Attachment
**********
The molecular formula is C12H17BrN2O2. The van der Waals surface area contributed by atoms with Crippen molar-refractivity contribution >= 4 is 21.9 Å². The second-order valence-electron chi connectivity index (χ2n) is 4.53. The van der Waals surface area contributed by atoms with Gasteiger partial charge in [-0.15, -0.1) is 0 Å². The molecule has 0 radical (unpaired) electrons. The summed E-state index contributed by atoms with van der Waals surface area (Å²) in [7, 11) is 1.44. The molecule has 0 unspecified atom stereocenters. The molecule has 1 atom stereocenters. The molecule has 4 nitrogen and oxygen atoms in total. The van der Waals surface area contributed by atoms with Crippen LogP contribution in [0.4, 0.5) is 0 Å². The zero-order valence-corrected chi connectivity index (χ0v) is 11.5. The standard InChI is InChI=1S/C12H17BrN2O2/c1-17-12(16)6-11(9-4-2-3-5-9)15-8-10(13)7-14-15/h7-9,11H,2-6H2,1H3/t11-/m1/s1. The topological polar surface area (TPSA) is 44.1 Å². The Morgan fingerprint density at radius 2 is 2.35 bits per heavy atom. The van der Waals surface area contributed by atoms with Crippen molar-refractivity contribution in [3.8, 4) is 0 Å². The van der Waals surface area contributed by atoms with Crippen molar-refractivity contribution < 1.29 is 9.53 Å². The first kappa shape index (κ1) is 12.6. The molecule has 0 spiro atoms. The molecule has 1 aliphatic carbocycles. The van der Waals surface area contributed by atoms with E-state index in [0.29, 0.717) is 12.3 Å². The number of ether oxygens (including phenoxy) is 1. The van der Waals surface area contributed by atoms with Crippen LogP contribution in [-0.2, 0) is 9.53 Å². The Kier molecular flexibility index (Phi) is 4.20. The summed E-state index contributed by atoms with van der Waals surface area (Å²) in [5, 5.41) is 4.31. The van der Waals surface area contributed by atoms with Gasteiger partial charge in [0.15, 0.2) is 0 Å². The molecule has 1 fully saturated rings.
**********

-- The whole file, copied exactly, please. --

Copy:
The molecular formula is C12H17BrN2O2. The van der Waals surface area contributed by atoms with Crippen molar-refractivity contribution >= 4 is 21.9 Å². The second-order valence-electron chi connectivity index (χ2n) is 4.53. The van der Waals surface area contributed by atoms with Gasteiger partial charge in [-0.15, -0.1) is 0 Å². The molecule has 0 radical (unpaired) electrons. The summed E-state index contributed by atoms with van der Waals surface area (Å²) in [7, 11) is 1.44. The molecule has 0 unspecified atom stereocenters. The molecule has 1 atom stereocenters. The molecule has 4 nitrogen and oxygen atoms in total. The van der Waals surface area contributed by atoms with Crippen LogP contribution in [0.4, 0.5) is 0 Å². The zero-order valence-corrected chi connectivity index (χ0v) is 11.5. The standard InChI is InChI=1S/C12H17BrN2O2/c1-17-12(16)6-11(9-4-2-3-5-9)15-8-10(13)7-14-15/h7-9,11H,2-6H2,1H3/t11-/m1/s1. The topological polar surface area (TPSA) is 44.1 Å². The Morgan fingerprint density at radius 2 is 2.35 bits per heavy atom. The van der Waals surface area contributed by atoms with Crippen molar-refractivity contribution in [3.8, 4) is 0 Å². The van der Waals surface area contributed by atoms with Crippen molar-refractivity contribution < 1.29 is 9.53 Å². The first kappa shape index (κ1) is 12.6. The molecule has 0 spiro atoms. The molecule has 1 aliphatic carbocycles. The van der Waals surface area contributed by atoms with E-state index in [0.29, 0.717) is 12.3 Å². The number of ether oxygens (including phenoxy) is 1. The van der Waals surface area contributed by atoms with Crippen LogP contribution in [-0.2, 0) is 9.53 Å². The Kier molecular flexibility index (Phi) is 4.20. The summed E-state index contributed by atoms with van der Waals surface area (Å²) in [5, 5.41) is 4.31. The van der Waals surface area contributed by atoms with Gasteiger partial charge in [0.15, 0.2) is 0 Å². The molecule has 1 fully saturated rings.